I regularly hear people expressing concern about what seems to be a growing epidemic of fear, sedentariness, and depressive affect in “our young people today”. It could be noted that these expressions of concern likely touch on the observers’ unconscious fears of finding meaning and purpose in their own lives as well.
Whatever stage of life we find ourselves in, we all must contend with the reality of a very hurting world, our place in it, and the choices we make daily to live and love within the confines of our own contexts — our homes, communities, and mundane tasks. This escapes none of us.
I’m learning that one of the best ways to manage my existential anxiety about our broken world is to ask myself how I can express love and beauty in my own backyard. Of course, this has a figurative application: how do I engage my own community meaningfully and lovingly — but I also think of it quite literally, as in “my own backyard”.
I’ve been working on some landscaping for a sunken garden in a small cove of our backyard. I’m trying to line the outer edge with some large boulders that I’m pulling out of the ground that previously served as groundfill in this same sunken area. When I say, “large boulders”, I do mean boulders that are probably 1000-1500 lbs., some of them about three feet cubed. I’ve managed to use cables and come-along tools, crowbars and wedges to slowly crank them out of the ground, drag them across the area, and then carefully prop them up using crowbars, chunks of firewood, and cables.
We must make beauty with the stuff we have right in front of us.
It is slow work, but it has offered me an opportunity to show up presently with an intention to move that rock just a little bit further each time I go out to work in that patch of garden (my wife calls it “the hole”) with my rudimentary understanding of physics, levers, and wedges. I figure if the Egyptians could build those damn pyramids, surely, I can set several boulders where I want them.
Eckart Tolle notes that one way of practicing consciousness is to reflect on the task at hand with an awareness of whether you are accepting, enjoying, or enthusiastic about said task. Some tasks are not particularly fun, but when we approach the task with a stance of acceptance, we are at peace. He says, “If you can neither enjoy or bring acceptance to what you do—stop” (p.296).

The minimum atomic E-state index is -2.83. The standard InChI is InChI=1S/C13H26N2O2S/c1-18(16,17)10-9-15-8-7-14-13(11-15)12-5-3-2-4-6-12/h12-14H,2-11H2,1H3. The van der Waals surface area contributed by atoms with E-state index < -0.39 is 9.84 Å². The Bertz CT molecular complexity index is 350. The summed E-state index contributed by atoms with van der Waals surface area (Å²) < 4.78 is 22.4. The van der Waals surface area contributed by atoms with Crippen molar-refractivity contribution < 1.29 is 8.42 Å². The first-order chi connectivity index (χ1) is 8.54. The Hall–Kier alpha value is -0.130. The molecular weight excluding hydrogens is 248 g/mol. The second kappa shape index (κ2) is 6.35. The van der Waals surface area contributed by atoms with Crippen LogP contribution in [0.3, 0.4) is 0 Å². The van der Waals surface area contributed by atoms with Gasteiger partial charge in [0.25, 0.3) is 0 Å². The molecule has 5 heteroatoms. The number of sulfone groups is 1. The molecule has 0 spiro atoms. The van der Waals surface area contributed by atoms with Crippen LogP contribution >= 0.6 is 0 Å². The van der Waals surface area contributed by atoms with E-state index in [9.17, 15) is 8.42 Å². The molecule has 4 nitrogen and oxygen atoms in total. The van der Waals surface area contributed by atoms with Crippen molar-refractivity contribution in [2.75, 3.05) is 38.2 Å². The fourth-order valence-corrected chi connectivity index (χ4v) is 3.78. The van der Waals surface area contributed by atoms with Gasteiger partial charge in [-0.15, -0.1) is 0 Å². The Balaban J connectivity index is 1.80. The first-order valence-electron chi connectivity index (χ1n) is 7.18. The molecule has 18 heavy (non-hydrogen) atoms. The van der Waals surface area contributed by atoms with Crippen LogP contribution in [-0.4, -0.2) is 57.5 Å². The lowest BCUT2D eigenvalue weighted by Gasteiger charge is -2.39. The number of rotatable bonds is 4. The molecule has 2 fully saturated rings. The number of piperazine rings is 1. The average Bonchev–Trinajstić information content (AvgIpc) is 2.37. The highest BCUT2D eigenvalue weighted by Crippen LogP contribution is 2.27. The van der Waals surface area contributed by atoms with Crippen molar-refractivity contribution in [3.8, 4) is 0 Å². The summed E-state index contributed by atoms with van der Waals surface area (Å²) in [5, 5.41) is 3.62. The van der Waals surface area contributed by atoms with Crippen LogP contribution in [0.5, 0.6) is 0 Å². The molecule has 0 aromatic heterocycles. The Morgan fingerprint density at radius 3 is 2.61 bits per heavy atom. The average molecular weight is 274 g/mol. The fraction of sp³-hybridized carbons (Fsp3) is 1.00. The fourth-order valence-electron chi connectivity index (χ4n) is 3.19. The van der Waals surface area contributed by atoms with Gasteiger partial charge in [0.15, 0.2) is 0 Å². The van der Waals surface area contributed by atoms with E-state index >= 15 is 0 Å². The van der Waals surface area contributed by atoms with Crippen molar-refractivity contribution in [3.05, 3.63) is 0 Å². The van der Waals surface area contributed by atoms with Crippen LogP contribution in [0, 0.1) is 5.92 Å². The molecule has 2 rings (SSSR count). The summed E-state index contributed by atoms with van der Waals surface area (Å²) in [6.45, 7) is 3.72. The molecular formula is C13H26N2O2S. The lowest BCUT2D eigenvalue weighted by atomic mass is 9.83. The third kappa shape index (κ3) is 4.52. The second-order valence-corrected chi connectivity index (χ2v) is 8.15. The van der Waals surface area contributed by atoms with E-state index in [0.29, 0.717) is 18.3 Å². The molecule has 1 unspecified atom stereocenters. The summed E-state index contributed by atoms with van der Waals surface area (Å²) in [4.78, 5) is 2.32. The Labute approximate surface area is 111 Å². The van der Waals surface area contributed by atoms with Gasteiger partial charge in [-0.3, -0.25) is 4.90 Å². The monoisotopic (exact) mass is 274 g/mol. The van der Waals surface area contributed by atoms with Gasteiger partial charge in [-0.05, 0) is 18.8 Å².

This is a great thing to notice, and my boulder project has been a case in point. I get out there, work on it a bit, and then I begin to reach a point where I’m suddenly feeling more frustrated. Progress isn’t happening, and I’m stumped. When I begin to get stressed or agitated, most likely my body is telling me that I need to back away and get perspective— just stop for a while.
Even in this one project, I am seeing a consistent pattern. I walk away, defeated for the moment that I can’t turn that boulder just so, it’s getting dark, and I’m irritated. But I’m getting better at noticing when the agitation hits a point where I can walk away and release it without kicking the dog or snapping at my wife for smiling at me (no, not literally…). I give it a rest for a day or two, and then I wander glancingly back over to the hole. I ponder it for a moment, seeing that half-propped boulder that stumped me. And then, I’m in my work boots a little while later, with a fresh take. Perhaps not surprisingly, the boulders have, voila, found themselves each moved to their desired place, one by one. It’s like they want to be there, but they needed my cooperation and patience to let them show me how to get there. I’m grateful for such a tangible lesson.
When it comes to my brain, I can often let it go in all sorts of directions – barriers, problems, hurdles, insecurities. These thoughts fill my mind way beyond the ideal saturation point of putting brush to paper, so to speak. So, I’m trying to catch myself earlier by moving from thought and imagination to the place of actually trying things out bodily.
I’m impressed that when I put a bit of a harness on my mind and let myself walk over the bridges toward my imagined landscapes, what I find is often not what I imagined I would. When I am present in bodily form, I am way less apt to panic and way more able to adapt my mind to the present finding, making micro-adjustments that have pleasing results.
In contrast, if I cross bridges in “imagination only”, my mind rattles with all the potential outcomes and begins to go into some kind of frenzy of contingency planning for each one. This is a case of “trusting the process”, yes, but to trust the process we must begin walking at some point.
I love the song, “We Make the Way by Walking” by David Wilcox. He captures these themes beautifully in his lilting folk song and its nod to the Santiago Pilgrimage. I note that the song is not titled, “We Make the Way by Pondering”.
And finally, to circle back to the crazy idea that literally digging in my backyard is somehow an antidote to existential angst over a hurting world. I believe it is. We must make beauty with the stuff we have right in front of us. I think it’s the only way to experience joy in a daily, bodily way, and we need this to offer any kind of hope, kindness, love, thoughtfulness, or creativity to the problems that confront us in the bigger systems of our world. So, grab a shovel. It is a way to start walking.
Joel Durkovic is the Director of Arbour Counselling Centre, Registered Clinical Counsellor, Registered Marriage and Family Therapist, and Registered Supervisor. He brings compassion and expertise to his work with individuals and couples. Read more about Joel here.
Wilcox, David. “We Make the Way by Walking”. A View from the Edge. Freshly Baked Records, 2018, CD. (https://www.youtube.com/watch?v=abRpotKNfEE)
Tolle, Eckhart (2005). A New Earth: Awakening to Your Life’s Purpose. Penguin Books Ltd., London, England.